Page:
510 Cris. O -barmy frothCaes. What's that?

Cris. -Puffy_inflate-turgidous- ventofitous.

HORA. Barmy froth, puffy, inflate, turgidous, and 515 ventofitous are come vp.

TIBV. O, terrible, windie wordes !
Gall. A signe of a windie braine.

Cris. 0—oblatrant- -furibund -fatuate
strenuous

520 HORA. Here's a deale: oblatrant, furibund, fatuate, strenuous.

Caes. Now, all's come vp, I trow. What a tumult hee had in his belly !

494-5 Gal. O, they come up. 0 -Oh! N 508 IVPITER] dupter N 511“ba-my froth ” N

514 Ventosity Q, N 516 Ventosity Q, N 519 oblatrant-furibund] Oblatrant,Obcaecate - Furibund 2 521 oblatrant, furibund] Oblatrant, Obcaecate, Furibund 2 523 tumult] tumble N

HORA. No: there's the often confcious dampe 525 behind, still.

Cris. 0-consciousdampe.

HORA. It's come vp, thankes to APOLLO, and ÆSCULAPIVS: Yet, there's another; you were best take a pill more?

530 Cris. O, no: 0– -ô Ômô.

HORA. Force your selfe then, a little with your finger.

CRIS. 0—0- -prorumped.

TIBV. Prorumped? What a noise it made! as if 535 his spirit would haue prorumpt with it.

CRIS. 0-0-0.

VIRG. Helpe him: it stickes ftrangely, what euer it is. Cris. 0 -clutcht.

540 HORA. Now it's come: clutcht.

CAES. Clutcht? It's well, that's come vp! It had but a narrow passage. (346) Cris. 0— VIRG. Againe, hold him: hold his head there.

545 Cris. Snarling guftsquaking custard. HORA. How now, CRISPINVS? CRIS. 0_obstupefact. TIBV. Nay: that are all we, I assure you. HORA. How doe you feele your felfe?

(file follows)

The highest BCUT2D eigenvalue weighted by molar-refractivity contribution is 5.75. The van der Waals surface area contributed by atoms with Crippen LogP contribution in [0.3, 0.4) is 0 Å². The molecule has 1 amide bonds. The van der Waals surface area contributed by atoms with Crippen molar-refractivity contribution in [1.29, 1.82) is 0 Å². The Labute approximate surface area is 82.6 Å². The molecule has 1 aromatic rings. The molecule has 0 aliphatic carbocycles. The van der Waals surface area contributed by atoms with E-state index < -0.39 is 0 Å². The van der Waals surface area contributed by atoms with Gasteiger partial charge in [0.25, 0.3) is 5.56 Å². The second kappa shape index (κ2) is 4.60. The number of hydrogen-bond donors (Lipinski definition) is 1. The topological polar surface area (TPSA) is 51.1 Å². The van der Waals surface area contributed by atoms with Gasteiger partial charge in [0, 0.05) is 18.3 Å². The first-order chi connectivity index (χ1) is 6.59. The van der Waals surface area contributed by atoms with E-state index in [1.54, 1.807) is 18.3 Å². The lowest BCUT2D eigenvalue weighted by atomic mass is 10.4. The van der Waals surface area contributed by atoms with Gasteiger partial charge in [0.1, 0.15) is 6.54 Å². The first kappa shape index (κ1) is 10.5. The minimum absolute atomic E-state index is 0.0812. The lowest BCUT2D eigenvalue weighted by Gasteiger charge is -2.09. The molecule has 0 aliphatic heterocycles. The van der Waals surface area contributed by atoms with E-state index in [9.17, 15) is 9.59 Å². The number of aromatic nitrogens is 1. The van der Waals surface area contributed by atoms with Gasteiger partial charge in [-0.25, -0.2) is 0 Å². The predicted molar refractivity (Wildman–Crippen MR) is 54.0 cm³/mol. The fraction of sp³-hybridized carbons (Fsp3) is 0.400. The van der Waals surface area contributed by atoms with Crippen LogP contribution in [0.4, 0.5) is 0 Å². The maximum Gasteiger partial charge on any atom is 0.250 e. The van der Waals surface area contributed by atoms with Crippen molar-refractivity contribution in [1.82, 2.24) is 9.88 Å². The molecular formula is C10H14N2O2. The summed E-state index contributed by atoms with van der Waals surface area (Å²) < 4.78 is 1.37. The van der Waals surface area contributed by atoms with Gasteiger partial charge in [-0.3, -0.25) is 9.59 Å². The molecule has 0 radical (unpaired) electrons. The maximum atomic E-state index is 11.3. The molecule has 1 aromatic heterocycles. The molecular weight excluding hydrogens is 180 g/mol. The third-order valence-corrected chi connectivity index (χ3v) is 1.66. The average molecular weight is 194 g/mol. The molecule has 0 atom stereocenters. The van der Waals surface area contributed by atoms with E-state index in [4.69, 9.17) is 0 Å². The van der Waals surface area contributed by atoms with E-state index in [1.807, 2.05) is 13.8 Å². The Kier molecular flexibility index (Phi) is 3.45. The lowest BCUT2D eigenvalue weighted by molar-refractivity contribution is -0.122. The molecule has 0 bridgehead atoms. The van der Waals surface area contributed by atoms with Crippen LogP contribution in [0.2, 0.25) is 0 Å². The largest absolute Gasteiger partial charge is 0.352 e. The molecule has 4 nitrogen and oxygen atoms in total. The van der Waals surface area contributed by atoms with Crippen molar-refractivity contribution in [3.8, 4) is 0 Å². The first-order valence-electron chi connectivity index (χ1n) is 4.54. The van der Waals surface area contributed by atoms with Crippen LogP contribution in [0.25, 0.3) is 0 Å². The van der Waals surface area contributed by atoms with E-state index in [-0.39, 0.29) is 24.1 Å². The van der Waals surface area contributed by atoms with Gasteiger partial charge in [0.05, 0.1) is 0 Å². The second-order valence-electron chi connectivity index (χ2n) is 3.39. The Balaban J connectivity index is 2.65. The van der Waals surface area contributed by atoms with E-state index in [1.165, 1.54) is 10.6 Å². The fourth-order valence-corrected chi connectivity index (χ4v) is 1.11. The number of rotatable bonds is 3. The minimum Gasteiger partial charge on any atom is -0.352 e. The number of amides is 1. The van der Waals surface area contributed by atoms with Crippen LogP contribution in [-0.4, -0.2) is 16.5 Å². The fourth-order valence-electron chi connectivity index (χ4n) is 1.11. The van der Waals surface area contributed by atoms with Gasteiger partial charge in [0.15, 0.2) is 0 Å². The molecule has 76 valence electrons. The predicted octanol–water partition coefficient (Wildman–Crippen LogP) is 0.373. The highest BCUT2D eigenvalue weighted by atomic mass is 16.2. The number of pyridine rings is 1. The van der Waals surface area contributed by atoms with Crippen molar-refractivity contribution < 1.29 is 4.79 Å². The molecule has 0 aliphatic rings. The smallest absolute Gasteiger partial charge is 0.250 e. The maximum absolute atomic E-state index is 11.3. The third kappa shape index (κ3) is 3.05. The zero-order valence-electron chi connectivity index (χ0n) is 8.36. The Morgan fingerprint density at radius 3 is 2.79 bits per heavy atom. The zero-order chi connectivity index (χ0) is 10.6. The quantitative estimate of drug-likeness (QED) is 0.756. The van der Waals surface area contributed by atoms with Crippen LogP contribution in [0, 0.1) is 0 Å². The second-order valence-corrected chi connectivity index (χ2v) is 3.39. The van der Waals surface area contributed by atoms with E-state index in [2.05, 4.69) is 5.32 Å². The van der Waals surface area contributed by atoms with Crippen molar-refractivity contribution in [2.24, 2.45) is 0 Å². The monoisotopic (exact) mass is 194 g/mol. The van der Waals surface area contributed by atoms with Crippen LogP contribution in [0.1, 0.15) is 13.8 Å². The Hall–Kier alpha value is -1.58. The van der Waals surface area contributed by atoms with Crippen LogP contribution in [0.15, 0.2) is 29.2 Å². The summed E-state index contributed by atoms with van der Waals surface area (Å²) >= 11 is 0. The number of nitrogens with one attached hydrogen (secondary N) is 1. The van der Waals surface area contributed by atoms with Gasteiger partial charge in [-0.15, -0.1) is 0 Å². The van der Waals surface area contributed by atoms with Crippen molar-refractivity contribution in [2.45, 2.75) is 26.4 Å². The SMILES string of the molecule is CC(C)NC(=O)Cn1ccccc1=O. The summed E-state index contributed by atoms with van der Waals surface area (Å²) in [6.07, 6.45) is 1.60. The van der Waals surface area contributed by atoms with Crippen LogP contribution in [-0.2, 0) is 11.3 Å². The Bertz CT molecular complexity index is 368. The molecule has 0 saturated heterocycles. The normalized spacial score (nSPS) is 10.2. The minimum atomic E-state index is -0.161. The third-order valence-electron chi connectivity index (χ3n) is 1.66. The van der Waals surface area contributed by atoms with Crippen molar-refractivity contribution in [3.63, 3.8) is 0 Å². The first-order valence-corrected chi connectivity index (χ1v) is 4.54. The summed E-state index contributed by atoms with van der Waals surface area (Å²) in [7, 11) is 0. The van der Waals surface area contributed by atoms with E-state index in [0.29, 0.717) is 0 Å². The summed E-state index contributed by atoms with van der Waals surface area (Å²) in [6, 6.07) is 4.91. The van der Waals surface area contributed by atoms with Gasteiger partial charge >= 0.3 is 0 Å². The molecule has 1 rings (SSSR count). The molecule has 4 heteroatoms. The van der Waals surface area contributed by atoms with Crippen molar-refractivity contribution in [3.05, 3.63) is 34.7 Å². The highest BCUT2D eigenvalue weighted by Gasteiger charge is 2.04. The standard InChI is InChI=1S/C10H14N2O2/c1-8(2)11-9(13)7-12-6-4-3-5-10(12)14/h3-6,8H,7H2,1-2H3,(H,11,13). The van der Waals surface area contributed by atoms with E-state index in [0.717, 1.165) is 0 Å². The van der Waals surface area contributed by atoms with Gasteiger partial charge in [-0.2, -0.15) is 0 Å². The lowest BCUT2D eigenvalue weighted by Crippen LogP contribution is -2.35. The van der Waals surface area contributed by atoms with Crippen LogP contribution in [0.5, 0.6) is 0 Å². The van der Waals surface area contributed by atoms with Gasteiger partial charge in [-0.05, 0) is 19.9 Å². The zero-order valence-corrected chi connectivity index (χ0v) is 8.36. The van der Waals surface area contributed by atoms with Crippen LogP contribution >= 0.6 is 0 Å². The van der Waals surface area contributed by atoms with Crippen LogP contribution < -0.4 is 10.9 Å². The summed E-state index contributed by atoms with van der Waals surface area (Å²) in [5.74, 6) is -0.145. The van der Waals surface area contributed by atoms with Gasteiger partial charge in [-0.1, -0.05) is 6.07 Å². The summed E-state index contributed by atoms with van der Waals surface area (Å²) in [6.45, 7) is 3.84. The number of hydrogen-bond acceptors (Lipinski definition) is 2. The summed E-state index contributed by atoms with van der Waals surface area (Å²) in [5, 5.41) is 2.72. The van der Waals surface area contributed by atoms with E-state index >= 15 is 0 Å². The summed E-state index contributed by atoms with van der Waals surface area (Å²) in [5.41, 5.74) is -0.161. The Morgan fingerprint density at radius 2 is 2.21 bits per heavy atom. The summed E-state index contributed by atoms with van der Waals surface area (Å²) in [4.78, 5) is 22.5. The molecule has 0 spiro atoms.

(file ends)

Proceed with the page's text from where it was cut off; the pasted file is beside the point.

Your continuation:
550 Cris. Pretty, and well, I thanke you.

VIRG. These pills can but restore him for a time;
Not cure him quite of such a maladie,
Caught by so many surfets; which haue fill'd
His bloud, and braine, thus full of crudities :

555 'Tis necessary, therefore, he obserue A ftri&t and holsome dyet. Looke, you take Each morning, of old Catoes principles

525 dampe) om. 2 527 dampe) om. g 528 It is N 547 Hora. ... CrispinVs?] Tropologicall - - - Anagogical --- Loquacity ... Pinnosity. O

A good draught, next your heart; that walke vpon,
Till it be well digested: Then come home,

560 And taste a piece of TERENCE, sucke his phrase In stead of lycorice; and, at any hand, Shun PLAVTVs, and old ENNIVS, they are meates Too harsh for a weake stomacke. Vie to reade (But not without a tutor) the best Greekes:

565 As ORPHEVS, MvsaEVS, PINDARVS, HESIOD, CALLIMACHVS, and THEOCRITE, High HOMER, but beware of LYCOPHRON: He is too darke, and dangerous a dish. You must not hunt for wild, out-landish termes, 570 To stuffe out a peculiar dialect; But let your matter runne before your words: And if, at any time, you chaunce to meet Some Gallo-belgick phrase, you shall not straight Racke your poore verse to giue it entertainement; 575 But let it palle: and doe not thinke your selfe Much damnified, if you doe leaue it out; When, nor your vnderstanding, nor the sense Could well receiue it. This faire abstinence, In time, will render you more found, and cleere; And this haue I prescrib'd to you, in place Of a strict sentence: which till he performe, Attire him in that robe. And hence-forth, learne To beare your selfe more humbly; not to swell, Or breathe your insolent, and idle spight,

585 On him, whose laughter, can your worst affright. TIBV. Take him away.

Cris. IVPITER guard CAESAR.

VIRG. And, for a weeke, or two, fee him lockt vp (347] In some darke place, remoou'd from companie: 590 He will talke idly else after his physicke.

580

559 that walke vpon) and walk upon't 1640, 1692, 1716 562 Liquorish 1692, 1716, W liquorice G, N 563 old) om. N 565 ( )] G, N without] with N 570 not] om. N scrib'd] described N

581 pre